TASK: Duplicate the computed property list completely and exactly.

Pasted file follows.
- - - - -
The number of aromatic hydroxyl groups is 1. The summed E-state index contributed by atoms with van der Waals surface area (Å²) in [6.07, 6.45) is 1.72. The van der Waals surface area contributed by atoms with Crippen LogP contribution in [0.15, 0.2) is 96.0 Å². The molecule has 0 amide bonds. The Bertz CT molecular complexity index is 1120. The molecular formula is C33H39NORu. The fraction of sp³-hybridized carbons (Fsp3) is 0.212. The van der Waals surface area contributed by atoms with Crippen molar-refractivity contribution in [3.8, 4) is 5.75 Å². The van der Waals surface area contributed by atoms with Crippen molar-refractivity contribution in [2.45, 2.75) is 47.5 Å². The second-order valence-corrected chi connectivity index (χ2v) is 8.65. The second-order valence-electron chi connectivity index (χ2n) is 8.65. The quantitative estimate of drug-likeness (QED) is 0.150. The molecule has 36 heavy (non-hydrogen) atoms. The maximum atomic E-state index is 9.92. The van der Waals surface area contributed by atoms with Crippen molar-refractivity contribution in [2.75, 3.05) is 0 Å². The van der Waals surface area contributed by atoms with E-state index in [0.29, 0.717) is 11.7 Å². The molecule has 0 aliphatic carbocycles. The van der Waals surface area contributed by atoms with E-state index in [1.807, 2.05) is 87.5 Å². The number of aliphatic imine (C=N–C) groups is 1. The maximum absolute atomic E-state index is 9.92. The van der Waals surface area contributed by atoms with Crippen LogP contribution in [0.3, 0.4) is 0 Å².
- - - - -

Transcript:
The number of aromatic hydroxyl groups is 1. The summed E-state index contributed by atoms with van der Waals surface area (Å²) in [6.07, 6.45) is 1.72. The van der Waals surface area contributed by atoms with Crippen LogP contribution in [0.15, 0.2) is 96.0 Å². The molecule has 0 amide bonds. The Bertz CT molecular complexity index is 1120. The molecular formula is C33H39NORu. The fraction of sp³-hybridized carbons (Fsp3) is 0.212. The van der Waals surface area contributed by atoms with Crippen molar-refractivity contribution in [3.8, 4) is 5.75 Å². The van der Waals surface area contributed by atoms with Crippen molar-refractivity contribution in [2.45, 2.75) is 47.5 Å². The second-order valence-corrected chi connectivity index (χ2v) is 8.65. The second-order valence-electron chi connectivity index (χ2n) is 8.65. The quantitative estimate of drug-likeness (QED) is 0.150. The molecule has 36 heavy (non-hydrogen) atoms. The maximum atomic E-state index is 9.92. The van der Waals surface area contributed by atoms with Crippen molar-refractivity contribution in [2.75, 3.05) is 0 Å². The van der Waals surface area contributed by atoms with E-state index in [0.29, 0.717) is 11.7 Å². The molecule has 0 aliphatic carbocycles. The van der Waals surface area contributed by atoms with E-state index in [1.807, 2.05) is 87.5 Å². The number of aliphatic imine (C=N–C) groups is 1. The maximum absolute atomic E-state index is 9.92. The van der Waals surface area contributed by atoms with Crippen LogP contribution in [0.3, 0.4) is 0 Å².